Today’s guest picture comes from my sister Mary. She was playing tennis in Regents Park again yesterday, and couldn’t help noticing that the park gardeners have been busy.
We had another below zero morning (-1°C, 29°F) followed by a fine day here. We hardly had time to notice the weather though, as we were the centre of a storm of sociability. First our neighbour Gavin brought his son and daughter, and their respective spouses round, and we enjoyed coffee with them. Gavin’s son Fraser and our son Alistair had been inseparable friends while they were at school. Once they grew older, the width of the Atlantic has separated them, and it was particularly good to catch up with Fraser and his wife whom we hadn’t seen for eight years.
No sooner had they gone on their way than our neighbour Margaret arrived for her regular coffee visit, and then, when she departed, our other neighbour Liz, who has been away for some days, also appeared, and we had a catch up with her.
After all that, we needed a quiet sit down for a moment. It is a sign of the times that Gavin and all his family had had a covid test before they came visiting.
The feeder was quite busy again too, though there was a marked absence of goldfinches today. This gave chaffinches their chance.
I had a look at Mrs Tootlepedal’s birthday flowers which are lasting well . . .
. . . and then went out into the garden to see what is doing well after our frosty mornings.
We have one more cold night to go, and then the weather is forecast to get a bit warmer. This will be welcome.
After lunch, we decided to go for a walk. In spite of the continuing cool northerly wind, it was very pleasant in the sunshine, and we enjoyed a walk down the waterside to Skippers Bridge, and a return journey via Skipperscleuch and the lower slopes of Warbla.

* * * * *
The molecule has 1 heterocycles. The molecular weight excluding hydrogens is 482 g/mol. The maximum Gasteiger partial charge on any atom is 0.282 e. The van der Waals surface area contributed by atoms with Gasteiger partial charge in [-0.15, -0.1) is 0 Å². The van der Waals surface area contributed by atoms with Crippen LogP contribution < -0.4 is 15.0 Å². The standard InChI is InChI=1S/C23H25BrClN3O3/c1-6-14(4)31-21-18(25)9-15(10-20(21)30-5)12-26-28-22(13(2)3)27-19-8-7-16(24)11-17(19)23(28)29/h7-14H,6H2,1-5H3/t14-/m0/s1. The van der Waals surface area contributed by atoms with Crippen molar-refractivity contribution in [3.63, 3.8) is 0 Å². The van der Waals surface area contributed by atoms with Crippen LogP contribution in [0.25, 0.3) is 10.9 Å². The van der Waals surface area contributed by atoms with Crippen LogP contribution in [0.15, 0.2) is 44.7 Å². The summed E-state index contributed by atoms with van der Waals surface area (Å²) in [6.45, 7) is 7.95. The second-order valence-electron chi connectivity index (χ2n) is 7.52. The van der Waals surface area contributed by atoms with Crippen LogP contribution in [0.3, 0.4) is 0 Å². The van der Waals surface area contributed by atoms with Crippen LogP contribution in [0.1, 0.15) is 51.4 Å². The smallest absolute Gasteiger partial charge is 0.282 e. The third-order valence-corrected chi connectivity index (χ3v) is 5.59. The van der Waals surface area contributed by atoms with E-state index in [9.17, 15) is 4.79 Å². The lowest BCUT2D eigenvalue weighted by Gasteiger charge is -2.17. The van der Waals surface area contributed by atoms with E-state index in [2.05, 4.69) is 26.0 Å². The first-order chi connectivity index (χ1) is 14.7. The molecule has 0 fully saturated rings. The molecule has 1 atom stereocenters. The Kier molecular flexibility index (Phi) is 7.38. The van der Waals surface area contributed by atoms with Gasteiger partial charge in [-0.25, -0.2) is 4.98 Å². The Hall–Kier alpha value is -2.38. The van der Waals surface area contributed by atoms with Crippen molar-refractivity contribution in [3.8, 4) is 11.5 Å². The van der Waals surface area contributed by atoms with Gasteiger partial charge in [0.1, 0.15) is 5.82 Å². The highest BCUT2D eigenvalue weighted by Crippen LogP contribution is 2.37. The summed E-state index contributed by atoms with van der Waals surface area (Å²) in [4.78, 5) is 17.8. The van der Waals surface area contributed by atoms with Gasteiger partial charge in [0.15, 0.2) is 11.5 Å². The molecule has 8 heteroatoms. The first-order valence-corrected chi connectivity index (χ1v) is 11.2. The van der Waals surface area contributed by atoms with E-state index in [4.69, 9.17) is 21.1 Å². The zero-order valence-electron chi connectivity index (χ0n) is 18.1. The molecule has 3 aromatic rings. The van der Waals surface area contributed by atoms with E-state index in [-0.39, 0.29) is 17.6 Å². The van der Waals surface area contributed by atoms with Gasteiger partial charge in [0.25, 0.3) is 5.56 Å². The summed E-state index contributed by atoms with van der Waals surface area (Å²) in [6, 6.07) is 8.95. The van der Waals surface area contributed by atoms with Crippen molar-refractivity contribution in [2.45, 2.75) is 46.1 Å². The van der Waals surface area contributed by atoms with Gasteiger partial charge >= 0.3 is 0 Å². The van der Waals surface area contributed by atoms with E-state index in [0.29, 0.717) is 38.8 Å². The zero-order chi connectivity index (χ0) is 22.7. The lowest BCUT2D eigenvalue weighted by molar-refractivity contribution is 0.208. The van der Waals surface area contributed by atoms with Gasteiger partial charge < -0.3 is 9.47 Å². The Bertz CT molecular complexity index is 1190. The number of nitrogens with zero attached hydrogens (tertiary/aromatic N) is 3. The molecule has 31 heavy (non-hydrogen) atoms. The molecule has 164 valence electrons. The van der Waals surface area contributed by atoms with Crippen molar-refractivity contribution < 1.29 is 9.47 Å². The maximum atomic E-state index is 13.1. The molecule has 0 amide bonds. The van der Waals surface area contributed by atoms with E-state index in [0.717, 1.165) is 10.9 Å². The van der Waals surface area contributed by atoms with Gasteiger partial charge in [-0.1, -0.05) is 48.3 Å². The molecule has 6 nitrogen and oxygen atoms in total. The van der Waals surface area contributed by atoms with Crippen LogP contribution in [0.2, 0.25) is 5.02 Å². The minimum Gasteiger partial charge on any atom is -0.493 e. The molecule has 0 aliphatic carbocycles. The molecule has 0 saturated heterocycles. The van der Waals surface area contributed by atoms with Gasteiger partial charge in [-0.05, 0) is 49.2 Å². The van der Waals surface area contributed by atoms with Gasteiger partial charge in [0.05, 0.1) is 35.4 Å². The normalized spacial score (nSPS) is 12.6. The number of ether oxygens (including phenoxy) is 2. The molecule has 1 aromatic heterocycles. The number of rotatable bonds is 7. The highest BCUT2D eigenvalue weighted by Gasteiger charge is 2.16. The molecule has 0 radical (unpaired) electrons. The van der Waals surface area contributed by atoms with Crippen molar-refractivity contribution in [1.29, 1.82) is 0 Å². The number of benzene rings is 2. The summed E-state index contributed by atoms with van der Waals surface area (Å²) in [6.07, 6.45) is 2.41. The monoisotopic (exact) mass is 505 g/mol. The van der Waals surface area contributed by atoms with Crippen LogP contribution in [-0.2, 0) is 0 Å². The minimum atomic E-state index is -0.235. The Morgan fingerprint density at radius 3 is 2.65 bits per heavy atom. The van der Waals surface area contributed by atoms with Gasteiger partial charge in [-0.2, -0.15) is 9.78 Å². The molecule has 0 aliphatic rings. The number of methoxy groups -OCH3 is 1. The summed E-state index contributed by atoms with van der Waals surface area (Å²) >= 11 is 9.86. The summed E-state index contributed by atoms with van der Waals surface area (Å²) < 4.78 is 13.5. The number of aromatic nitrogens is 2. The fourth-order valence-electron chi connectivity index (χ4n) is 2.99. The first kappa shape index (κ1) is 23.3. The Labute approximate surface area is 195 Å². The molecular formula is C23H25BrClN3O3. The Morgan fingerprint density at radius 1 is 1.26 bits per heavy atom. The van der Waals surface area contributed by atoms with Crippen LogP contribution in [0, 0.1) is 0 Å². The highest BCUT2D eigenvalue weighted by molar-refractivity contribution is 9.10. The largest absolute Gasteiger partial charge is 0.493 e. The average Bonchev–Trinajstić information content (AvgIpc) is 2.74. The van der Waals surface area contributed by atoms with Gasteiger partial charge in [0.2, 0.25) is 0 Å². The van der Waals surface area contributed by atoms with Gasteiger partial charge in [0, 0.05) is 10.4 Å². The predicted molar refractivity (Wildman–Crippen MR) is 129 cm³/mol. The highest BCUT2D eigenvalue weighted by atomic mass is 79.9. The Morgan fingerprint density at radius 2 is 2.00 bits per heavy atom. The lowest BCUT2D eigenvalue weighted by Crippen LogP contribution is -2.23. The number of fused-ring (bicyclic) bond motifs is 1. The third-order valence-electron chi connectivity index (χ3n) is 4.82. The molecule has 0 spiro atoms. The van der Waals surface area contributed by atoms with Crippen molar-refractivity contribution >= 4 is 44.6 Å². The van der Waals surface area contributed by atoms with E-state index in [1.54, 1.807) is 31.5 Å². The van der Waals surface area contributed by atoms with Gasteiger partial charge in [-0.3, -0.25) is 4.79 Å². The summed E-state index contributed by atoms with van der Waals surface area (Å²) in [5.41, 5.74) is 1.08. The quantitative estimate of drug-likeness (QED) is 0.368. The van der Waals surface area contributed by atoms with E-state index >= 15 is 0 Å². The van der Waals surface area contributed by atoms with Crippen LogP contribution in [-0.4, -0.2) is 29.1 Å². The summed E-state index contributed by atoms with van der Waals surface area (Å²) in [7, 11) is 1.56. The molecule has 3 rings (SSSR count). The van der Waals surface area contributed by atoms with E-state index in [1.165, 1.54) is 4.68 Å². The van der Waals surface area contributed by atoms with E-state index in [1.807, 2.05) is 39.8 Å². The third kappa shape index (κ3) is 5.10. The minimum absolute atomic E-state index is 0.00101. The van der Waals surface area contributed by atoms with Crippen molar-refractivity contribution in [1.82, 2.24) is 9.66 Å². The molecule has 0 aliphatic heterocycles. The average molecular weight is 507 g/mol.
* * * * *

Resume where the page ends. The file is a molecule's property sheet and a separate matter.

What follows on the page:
We were serenaded by a robin on the way down . . .
. . . and saw many signs of spring, including the first speedwell flowers of the year.
It was a lovely day for a walk.
On the track up to the hill, we passed many larch flowers, and what we think is a chiffchaff singing lustily in a tree.
Because the track through the Kernigal wood is still blocked by fallen trees, we had to divert along a minor track through commercial planting. It had a gloomy entrance into the wood and a cheery exit onto the hill, with a lot to see in between (including tadpoles in puddles).
Once we were out onto the open hill, we were greeted by fine views in all directions.
Mrs Tootlepedal pointed out that thanks to Storm Arwen, we could now see the end wall and roof of our house in the town below, a sight that had been hidden by trees for many years.
In no great rush to leave these fine prospects behind, we slowly came down the hill to the Auld Stane Brig, and walked back to the town along the road to Pool Corner . . .
. . . where we met a pair of ducks, possibly the pair that had visited our garden a few days ago.
The last sighting of our walk was a greater stitchwort on the banking across the road from the river.
Mrs Tootlepedal had a check of our pond when we got home. She was happy to find that quite a few tadpoles could be seen wriggling among the pond weed, having escaped the attentions of those visiting ducks.
In the evening, we ended our sociable day with a WhatsApp video call with our daughter Annie and her daughter Evie.
The flying bird of the day is one of the happy chaffinches.